The important things to remember are:
Caucasian flesh tone is normally one to two stops brighter than 18% gray. Dark skin is normally 18% gray or, occasionally, one stop darker--although that may be a bit too dark for some cameras and may require a little lighting boost.
The brightest matte surface in the shot that is being lit by the same amount of light as your light meter can only be 2.4 stops brighter than 18% gray. (This does not apply to shiny or reflective surfaces, which can be much brighter.) That brightness level appears as white, but probably not a really bright white depending on the camera. A camera with crappy dynamic range will probably put this value close to 100% on a waveform monitor, while a better camera will probably place it at 80% using a WYSIWYG gamma curve or even 60-70% on a log curve. That leaves lots of room for bright highlights. (Sony's S-Log log curve places an object with 100% reflectance at around 62% on a waveform monitor.)
The darkest matte surface in the shot that is being lit by the same amount of light as your incident meter is generally 2-3 stops darker than 18% gray, unless it is made of a material that is known to absorb light such as black velvet. (This does not apply to shadows, which can be much darker.)
Incident meters can allow a more intuitive way of working than spot meters because too much analysis can often result in confusion and distract from the point of lighting a set, which is to use technical tools toward a creative end. For example, with a bit of experience it becomes fairly easy to light a set by eye so that it looks good and then hold an incident meter in the area where you want tonal values to look "normal." As people move around a set they naturally become brighter and darker, and you can take control over that by using an incident meter to determine where those "normal" spots are and make sure the "non-normal" highlights and shadows fall within the camera's dynamic range.
For example, a person with average caucasian skin will normally appear one stop brighter than 18% gray. If they wander over to a window and catch 1.5 stops more light then we know they'll be at 100% reflectance, which is effectively white but still with texture. Modern cameras can hold at least that much overexposure; most can hold more and some can hold a LOT more.
The trick with incident meters is that you have to know the brightness of the thing you're measuring. For example, if one person's skin tone is one stop brighter than middle gray and another's is one stop darker than middle gray, an incident meter will tell you how to expose them so that they look roughly the way they do in real life: one has much brighter skin than the other. It doesn't actually tell you how bright their respective skin tones are, it just gives you an exposure that will make them look "correct" within the 5-6 stop range within which most matte surfaces will reflect light.
That's why it's handy to know that the dynamic range of the average Chroma Du Monde or MacBeth chart is easily within range of the average camera, and that exposing that chart with an incident meter will result in an image that looks "correct." Not artistically "correct" but technically "correct." You'll see all the patches, and none will look terribly over- or under-exposed.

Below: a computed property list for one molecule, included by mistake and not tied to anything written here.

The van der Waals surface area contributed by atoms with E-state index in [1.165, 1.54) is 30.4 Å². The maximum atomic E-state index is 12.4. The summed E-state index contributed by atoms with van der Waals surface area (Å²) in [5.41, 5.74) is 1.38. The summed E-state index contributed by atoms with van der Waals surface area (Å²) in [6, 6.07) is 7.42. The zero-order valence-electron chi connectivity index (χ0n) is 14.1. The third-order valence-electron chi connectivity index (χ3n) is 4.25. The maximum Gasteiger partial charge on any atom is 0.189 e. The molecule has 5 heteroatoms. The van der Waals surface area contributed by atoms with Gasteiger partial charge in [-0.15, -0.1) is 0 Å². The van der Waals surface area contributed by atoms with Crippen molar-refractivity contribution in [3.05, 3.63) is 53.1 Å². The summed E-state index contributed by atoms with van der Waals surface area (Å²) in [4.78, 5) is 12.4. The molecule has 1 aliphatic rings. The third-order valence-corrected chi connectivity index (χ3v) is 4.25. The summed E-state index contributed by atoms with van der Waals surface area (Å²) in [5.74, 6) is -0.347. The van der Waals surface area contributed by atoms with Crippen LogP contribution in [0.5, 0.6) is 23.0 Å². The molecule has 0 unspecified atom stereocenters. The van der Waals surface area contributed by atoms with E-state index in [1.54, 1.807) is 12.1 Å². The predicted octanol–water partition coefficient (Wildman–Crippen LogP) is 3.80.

The artistic part is knowing how far to shift things away from the meter's exposure in order to capture different looks. That takes a bit of practice.
For example, filling at two stops below the T-stop set on your lens means that average caucasian skin will drop from 36% reflectance to 9% reflectance, or one stop darker than 18% gray. That's still perfectly visible, and in fact it's probably too bright for most dramatic purposes. Fill levels of 2.5 to 3 stops under the lens T-stop often look very nice indeed. (Our brains like contrast as we're programmed to appreciate changes in our visual field over sameness. Flat white walls are boring, but walls textured with shadow are quite compelling.)
Filling a person with dark skin at the same light level may not yield desirable results.
Note that I say "two stops under the lens T-stop" instead of "two stops under key" as many people phrase it. The key is variable. Sometimes you'll expose it a bit hotter than normal if someone is standing very close to a light source, like a window. Sometimes you'll expose it darker, for a moodier feel. There is no rule as to how the key light--whatever it may be, or however it falls across the set--should be exposed.
I also never talk in terms of key-to-fill ratios, because those tell us how bright the fill light is in relation to the key but they say nothing about how I've exposed the scene. If I expose the key at T4 and fill at T1.4, that's technically a key-to-fill ratio of 8:1, but it doesn't tell you whether I've set the T-stop on the lens at T4 or T2.8 or T2 +1/2, all of which will yield different looks.
The best part about using an incident meter is that you can determine the exposure for a position in a set without having a person standing there. I don't know about you but I rarely get to work with stand-ins anymore. An incident meter helps me dial in the exposure for the parts of the set where I know an actor will stop and deliver a line--and I can do this long before the actor gets there.
If actors have dramatically different skin tones then I'll put a piece of camera tape on the back of my meter and make notes as to how bright or dark to light them, based on how the first few shots of the day look on the monitor, and I'll refer to that over the rest of the shoot to rough in lighting before the actors step in.
Turn the page for a final trick or two and a closing thought...